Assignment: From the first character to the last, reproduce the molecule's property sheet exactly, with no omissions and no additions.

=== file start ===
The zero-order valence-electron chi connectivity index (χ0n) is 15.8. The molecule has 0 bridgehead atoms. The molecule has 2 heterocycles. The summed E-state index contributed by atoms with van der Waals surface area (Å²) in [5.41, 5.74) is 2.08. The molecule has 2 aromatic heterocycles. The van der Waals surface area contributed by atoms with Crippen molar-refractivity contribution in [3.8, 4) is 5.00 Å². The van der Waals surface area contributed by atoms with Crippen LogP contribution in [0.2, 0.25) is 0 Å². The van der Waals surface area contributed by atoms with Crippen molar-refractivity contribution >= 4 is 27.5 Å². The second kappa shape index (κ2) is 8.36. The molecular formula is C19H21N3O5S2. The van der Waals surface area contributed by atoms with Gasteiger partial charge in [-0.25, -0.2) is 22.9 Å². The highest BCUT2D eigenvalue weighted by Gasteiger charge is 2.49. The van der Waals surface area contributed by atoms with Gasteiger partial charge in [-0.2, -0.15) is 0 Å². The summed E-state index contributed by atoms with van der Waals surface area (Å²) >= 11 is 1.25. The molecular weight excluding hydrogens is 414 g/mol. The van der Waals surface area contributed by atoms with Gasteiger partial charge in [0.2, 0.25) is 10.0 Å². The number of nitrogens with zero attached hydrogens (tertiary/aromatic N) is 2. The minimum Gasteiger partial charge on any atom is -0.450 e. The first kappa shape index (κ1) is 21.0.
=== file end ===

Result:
The zero-order valence-electron chi connectivity index (χ0n) is 15.8. The molecule has 0 bridgehead atoms. The molecule has 2 heterocycles. The summed E-state index contributed by atoms with van der Waals surface area (Å²) in [5.41, 5.74) is 2.08. The molecule has 2 aromatic heterocycles. The van der Waals surface area contributed by atoms with Crippen molar-refractivity contribution in [3.8, 4) is 5.00 Å². The van der Waals surface area contributed by atoms with Crippen LogP contribution in [0.2, 0.25) is 0 Å². The van der Waals surface area contributed by atoms with Crippen molar-refractivity contribution >= 4 is 27.5 Å². The second kappa shape index (κ2) is 8.36. The molecular formula is C19H21N3O5S2. The van der Waals surface area contributed by atoms with Gasteiger partial charge in [-0.25, -0.2) is 22.9 Å². The highest BCUT2D eigenvalue weighted by Gasteiger charge is 2.49. The van der Waals surface area contributed by atoms with Gasteiger partial charge in [-0.2, -0.15) is 0 Å². The summed E-state index contributed by atoms with van der Waals surface area (Å²) >= 11 is 1.25. The molecular weight excluding hydrogens is 414 g/mol. The van der Waals surface area contributed by atoms with Gasteiger partial charge in [0.2, 0.25) is 10.0 Å². The number of nitrogens with zero attached hydrogens (tertiary/aromatic N) is 2. The minimum Gasteiger partial charge on any atom is -0.450 e. The first kappa shape index (κ1) is 21.0.